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Whether it is a large multi-national enterprise or a growing small business, the data stored on the servers and computers is crucial. That is why having a data backup plan is so important. But what do you do with the data after you've backed it up? Do you set it on top of the server and walk away? Do you lock it in the basement, or take it home with you? What is the best way to handle backed up data?
In any kind of system or network administration class technicians are engrained with the importance of doing backups, but the issue of how backups should be treated after that is less discussed. Many companies will grasp the importance of the backups, but completely miss the boat in how to store them. If you leave your backups laying around they may be useful in the event that you need to restore a few files. But what if your server room catches on fire, or there is a natural disaster? What happens to your data backups then?
The other pressing concern as regards to data backups is security. If you store any kind of confidential or private information on your backup tapes (or other media) you have to protect those tapes as well as you protect the data when it is on the drives. If you're going to store any backup data on-site, it needs to be in a strictly access-controlled area, where no average joe employee or malicious intruder can get to it easily. Many organizations will go as far as to install magnetic erasing fields at the door of the backup storage room. It is disabled when authorized backups are entering or leaving, but if someone tries to walk out with something they shouldn't the field will completely erase the magnetic storage device, like a backup tape.
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Avoiding Detrimental Backup Losses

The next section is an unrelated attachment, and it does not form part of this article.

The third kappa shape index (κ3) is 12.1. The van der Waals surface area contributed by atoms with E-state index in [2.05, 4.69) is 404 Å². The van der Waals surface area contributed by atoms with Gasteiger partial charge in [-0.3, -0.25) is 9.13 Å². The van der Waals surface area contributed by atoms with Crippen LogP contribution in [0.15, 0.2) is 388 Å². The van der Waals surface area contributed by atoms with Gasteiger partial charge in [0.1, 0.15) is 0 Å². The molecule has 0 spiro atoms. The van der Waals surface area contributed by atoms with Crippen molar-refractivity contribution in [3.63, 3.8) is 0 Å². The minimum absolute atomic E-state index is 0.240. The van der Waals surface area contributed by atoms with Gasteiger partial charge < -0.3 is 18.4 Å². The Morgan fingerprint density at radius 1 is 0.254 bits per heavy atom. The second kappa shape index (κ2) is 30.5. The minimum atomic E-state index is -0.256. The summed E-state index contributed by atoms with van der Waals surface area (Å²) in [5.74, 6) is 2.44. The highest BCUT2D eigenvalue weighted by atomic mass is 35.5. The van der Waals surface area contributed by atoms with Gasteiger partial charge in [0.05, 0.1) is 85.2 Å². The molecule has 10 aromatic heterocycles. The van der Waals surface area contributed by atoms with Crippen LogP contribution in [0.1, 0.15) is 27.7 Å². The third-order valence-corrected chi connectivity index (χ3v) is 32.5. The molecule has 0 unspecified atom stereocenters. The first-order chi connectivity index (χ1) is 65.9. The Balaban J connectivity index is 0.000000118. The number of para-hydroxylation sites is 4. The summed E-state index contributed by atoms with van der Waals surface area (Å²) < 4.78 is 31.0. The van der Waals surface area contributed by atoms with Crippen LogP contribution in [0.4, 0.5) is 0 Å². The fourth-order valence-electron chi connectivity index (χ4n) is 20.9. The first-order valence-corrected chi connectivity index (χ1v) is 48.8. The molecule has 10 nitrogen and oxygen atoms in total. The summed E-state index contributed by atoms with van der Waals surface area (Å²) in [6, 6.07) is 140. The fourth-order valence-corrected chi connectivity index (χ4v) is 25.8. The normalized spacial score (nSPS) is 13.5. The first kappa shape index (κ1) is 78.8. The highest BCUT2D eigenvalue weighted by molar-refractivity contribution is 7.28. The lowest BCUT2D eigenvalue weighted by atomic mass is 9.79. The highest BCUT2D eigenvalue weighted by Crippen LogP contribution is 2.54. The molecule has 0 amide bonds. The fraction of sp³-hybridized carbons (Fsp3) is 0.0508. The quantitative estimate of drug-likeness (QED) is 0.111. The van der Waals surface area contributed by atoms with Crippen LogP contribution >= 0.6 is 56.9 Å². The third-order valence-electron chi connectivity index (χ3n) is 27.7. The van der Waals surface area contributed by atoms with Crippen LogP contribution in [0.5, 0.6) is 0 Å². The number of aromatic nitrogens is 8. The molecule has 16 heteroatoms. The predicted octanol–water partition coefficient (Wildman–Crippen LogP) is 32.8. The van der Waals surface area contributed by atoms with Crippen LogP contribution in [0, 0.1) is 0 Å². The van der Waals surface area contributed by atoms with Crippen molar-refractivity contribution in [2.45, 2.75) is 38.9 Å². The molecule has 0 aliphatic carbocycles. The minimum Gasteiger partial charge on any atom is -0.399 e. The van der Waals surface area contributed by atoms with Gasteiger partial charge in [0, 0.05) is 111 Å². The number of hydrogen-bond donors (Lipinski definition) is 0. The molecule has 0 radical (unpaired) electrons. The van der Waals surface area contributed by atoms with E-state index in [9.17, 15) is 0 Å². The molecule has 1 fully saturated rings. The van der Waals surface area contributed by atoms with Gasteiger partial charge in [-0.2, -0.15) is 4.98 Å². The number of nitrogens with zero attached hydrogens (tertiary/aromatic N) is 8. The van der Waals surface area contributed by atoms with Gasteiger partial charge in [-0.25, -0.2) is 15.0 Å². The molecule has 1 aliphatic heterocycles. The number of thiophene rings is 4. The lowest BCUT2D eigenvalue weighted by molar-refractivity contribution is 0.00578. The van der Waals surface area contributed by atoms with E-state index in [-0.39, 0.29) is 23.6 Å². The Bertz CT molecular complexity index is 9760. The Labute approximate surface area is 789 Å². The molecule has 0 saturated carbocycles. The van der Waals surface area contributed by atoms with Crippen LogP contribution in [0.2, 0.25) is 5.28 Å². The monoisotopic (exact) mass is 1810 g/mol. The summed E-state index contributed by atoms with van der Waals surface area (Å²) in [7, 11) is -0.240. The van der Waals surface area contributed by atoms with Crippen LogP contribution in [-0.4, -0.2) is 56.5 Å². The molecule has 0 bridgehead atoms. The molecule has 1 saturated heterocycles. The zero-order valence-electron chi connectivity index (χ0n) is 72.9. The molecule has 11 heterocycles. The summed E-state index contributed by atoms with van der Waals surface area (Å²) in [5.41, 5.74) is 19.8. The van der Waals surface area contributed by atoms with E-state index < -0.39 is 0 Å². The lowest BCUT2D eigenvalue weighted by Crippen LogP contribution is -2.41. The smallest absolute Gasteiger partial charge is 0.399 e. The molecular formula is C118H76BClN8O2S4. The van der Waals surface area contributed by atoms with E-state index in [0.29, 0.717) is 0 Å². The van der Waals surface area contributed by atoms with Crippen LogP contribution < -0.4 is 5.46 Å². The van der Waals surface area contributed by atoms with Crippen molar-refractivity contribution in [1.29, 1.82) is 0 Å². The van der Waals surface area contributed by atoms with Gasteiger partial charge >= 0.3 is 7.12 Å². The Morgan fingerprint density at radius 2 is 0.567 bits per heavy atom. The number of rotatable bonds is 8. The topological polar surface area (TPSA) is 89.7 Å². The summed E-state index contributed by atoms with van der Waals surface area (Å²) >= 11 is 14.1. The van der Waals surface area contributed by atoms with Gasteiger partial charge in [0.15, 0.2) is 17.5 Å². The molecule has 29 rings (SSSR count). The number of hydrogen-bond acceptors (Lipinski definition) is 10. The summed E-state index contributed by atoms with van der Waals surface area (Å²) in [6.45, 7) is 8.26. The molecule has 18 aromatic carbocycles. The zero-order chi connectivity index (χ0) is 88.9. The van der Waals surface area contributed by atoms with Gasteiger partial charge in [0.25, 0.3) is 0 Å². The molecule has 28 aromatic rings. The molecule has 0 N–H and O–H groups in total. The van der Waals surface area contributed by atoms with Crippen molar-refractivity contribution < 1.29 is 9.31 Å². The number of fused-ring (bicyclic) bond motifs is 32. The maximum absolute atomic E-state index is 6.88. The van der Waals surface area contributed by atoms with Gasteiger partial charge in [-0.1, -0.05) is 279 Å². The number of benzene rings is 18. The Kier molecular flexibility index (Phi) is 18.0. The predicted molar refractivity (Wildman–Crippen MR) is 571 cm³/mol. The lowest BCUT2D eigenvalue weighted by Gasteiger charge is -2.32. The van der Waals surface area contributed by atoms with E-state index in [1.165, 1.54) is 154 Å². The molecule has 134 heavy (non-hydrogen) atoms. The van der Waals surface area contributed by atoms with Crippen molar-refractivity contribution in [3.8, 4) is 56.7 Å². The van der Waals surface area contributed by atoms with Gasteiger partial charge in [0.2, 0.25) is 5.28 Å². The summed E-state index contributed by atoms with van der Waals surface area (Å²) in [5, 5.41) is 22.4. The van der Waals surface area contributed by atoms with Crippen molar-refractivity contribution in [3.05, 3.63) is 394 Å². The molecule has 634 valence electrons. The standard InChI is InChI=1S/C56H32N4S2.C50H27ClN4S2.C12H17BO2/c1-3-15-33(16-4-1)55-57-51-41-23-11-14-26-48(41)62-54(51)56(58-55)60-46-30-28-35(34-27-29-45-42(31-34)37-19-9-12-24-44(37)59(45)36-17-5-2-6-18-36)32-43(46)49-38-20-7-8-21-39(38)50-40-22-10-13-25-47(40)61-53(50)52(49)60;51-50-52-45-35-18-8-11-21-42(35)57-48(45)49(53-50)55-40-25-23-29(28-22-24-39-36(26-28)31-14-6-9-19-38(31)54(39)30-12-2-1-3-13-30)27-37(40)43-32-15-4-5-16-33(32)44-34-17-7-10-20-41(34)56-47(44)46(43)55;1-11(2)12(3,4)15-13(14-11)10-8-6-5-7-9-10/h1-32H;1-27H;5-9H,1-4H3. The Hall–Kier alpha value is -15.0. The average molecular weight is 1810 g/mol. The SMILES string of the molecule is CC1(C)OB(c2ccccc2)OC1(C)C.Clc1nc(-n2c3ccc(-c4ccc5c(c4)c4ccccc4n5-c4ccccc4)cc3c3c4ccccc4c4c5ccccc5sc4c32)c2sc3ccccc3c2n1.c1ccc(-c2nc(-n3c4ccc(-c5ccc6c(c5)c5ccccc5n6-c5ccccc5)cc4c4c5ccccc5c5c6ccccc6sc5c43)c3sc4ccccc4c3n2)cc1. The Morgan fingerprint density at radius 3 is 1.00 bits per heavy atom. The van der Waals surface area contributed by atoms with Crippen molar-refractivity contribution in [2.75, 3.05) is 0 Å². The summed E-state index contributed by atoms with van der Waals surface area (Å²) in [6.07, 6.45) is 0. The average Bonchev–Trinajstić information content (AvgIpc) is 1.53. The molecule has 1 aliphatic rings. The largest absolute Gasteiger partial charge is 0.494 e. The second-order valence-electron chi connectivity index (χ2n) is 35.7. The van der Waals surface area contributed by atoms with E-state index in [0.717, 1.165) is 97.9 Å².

Rule number one of protecting backed up data is to store it off-site. Think about all of the companies who lost everything in the World Trade Center attacks. It is not comparable to the tragic loss of their co-workers, but as people tried to restart their business, some had not only lost their servers and computers in the disaster, but many lost all their backups when the safes beneath the buildings were buried in tons of rubble. The best thing a company can do is store their data far away from where the originals are. For simplicity, many administrators will have two copies made: One that is stored locally for restoring files here and there simply, and others that are stored far away from any disaster that may consume the originals.
An alternative to doing backups and storing them off-site is to have a warm failover site. If something is lost locally it can be recovered in real-time. Or, if an entire server crashes, the off-site backup server can take over for a time. The only problem with this method is that if you lose power or a network connection to the site, you lose your backup. Enterprises can afford to mitigate these risks with appropriate back up emergency electrical and connectivity preparation.